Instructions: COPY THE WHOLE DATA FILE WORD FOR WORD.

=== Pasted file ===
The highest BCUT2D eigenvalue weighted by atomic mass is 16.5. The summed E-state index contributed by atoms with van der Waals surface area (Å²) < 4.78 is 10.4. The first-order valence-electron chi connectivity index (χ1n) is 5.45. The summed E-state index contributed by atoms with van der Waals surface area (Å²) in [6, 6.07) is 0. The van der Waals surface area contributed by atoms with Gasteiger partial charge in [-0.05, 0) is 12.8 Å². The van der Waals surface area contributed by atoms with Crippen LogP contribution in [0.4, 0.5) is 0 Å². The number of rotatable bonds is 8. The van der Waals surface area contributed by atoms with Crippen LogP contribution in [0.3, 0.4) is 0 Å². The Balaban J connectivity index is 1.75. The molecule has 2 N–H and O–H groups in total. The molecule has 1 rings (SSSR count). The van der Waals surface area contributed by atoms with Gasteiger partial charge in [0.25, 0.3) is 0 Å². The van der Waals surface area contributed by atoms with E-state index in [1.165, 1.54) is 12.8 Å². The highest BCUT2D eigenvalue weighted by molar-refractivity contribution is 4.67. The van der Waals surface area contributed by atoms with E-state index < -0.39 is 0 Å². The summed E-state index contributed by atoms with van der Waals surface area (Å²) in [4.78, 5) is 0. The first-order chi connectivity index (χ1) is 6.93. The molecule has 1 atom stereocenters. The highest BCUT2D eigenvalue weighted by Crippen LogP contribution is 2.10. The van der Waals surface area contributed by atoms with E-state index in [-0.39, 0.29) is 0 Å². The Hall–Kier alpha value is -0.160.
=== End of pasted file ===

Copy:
The highest BCUT2D eigenvalue weighted by atomic mass is 16.5. The summed E-state index contributed by atoms with van der Waals surface area (Å²) < 4.78 is 10.4. The first-order valence-electron chi connectivity index (χ1n) is 5.45. The summed E-state index contributed by atoms with van der Waals surface area (Å²) in [6, 6.07) is 0. The van der Waals surface area contributed by atoms with Gasteiger partial charge in [-0.05, 0) is 12.8 Å². The van der Waals surface area contributed by atoms with Crippen LogP contribution in [0.4, 0.5) is 0 Å². The number of rotatable bonds is 8. The van der Waals surface area contributed by atoms with Crippen LogP contribution in [0.3, 0.4) is 0 Å². The Balaban J connectivity index is 1.75. The molecule has 2 N–H and O–H groups in total. The molecule has 1 rings (SSSR count). The van der Waals surface area contributed by atoms with Gasteiger partial charge in [0.25, 0.3) is 0 Å². The van der Waals surface area contributed by atoms with E-state index in [1.165, 1.54) is 12.8 Å². The highest BCUT2D eigenvalue weighted by molar-refractivity contribution is 4.67. The van der Waals surface area contributed by atoms with E-state index < -0.39 is 0 Å². The summed E-state index contributed by atoms with van der Waals surface area (Å²) in [4.78, 5) is 0. The first-order chi connectivity index (χ1) is 6.93. The molecule has 1 atom stereocenters. The highest BCUT2D eigenvalue weighted by Crippen LogP contribution is 2.10. The van der Waals surface area contributed by atoms with E-state index in [-0.39, 0.29) is 0 Å². The Hall–Kier alpha value is -0.160.